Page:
Day of disaster
A Grimsby trawler in service as minesweeper Lord Airedale sank in a storm at Bridlington on 18th March 1915. She was eventually refloated and brought into harbour. The photograph (right) is dated 6th April. The lower photograph shows the vessel beyond the breaking waves.
The sinking of the Lord Airedale was just part of a tragedy in the Bay that day. A severe storm had sprung up late in the evening, and the lifeboat was called out.
A breeches buoy line was shot by the Rocket Brigade over the minesweeper, but to no avail. The lifeboat George and Jane Walker was hauled as close as possible to the stricken vessel by locals and 250 men of the Norfolk Regiment who were serving in the area.
Only four horses were with the lifeboat and it was decided to launch the craft when the launching crew was complete. The horses were lifted from their feet by the power of the waves and the men were thrown into the raging sea. Unfortunately the lifeboat crashed down on the carriage, damaging it so much it could not be hauled out by the crowd.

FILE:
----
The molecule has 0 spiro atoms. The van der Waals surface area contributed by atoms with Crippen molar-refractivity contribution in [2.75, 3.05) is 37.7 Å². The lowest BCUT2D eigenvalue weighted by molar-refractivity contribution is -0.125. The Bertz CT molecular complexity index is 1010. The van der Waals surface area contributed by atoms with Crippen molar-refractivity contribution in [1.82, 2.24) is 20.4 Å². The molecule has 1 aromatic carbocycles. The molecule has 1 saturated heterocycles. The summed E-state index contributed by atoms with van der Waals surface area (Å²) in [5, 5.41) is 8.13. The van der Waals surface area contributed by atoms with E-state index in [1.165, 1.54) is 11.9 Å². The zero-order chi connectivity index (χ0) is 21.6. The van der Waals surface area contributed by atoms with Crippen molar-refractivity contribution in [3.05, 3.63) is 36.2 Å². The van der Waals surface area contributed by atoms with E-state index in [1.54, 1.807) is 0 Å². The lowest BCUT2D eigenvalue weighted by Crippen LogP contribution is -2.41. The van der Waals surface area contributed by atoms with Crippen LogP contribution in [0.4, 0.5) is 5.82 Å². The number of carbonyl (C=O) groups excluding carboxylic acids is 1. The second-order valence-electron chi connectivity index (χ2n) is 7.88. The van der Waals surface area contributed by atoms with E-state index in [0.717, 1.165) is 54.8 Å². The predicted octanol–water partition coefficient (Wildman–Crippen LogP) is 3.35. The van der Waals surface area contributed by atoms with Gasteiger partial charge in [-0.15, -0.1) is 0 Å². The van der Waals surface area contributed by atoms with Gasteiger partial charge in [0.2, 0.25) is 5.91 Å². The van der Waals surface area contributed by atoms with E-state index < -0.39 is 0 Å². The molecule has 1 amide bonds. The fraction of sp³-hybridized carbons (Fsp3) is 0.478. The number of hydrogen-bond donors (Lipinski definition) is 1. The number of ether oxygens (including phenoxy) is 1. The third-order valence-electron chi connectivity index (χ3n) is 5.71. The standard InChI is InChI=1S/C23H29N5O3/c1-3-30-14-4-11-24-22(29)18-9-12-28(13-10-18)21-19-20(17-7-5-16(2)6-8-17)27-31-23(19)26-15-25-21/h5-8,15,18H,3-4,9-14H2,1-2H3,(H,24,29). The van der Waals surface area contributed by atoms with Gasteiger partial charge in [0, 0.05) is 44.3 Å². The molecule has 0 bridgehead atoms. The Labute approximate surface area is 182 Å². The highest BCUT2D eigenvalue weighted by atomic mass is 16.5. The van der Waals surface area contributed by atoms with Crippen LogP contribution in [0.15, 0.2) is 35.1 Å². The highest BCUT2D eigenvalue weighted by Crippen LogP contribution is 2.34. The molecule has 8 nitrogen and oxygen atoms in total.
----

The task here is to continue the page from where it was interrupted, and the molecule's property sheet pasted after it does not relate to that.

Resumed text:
The men and their horses were struggling and one man, Robert Carr, was unable to free himself from the harness and was drowned.
When the tide had gone out, it could be seen that the minesweeper's funnel and steering gear were missing.
Ten Grimsby sailors lost their lives in the storm, as well as Robert Carr.
Three horses were lost too, but one, Peddler, survived and lived another 23 years.
The Grimsby men were taken home, while Robert Carr was buried in Bridlington cemetery.
Lord Airedale was repaired but was sunk by a mine in 1916, losing seven out of 14 crew.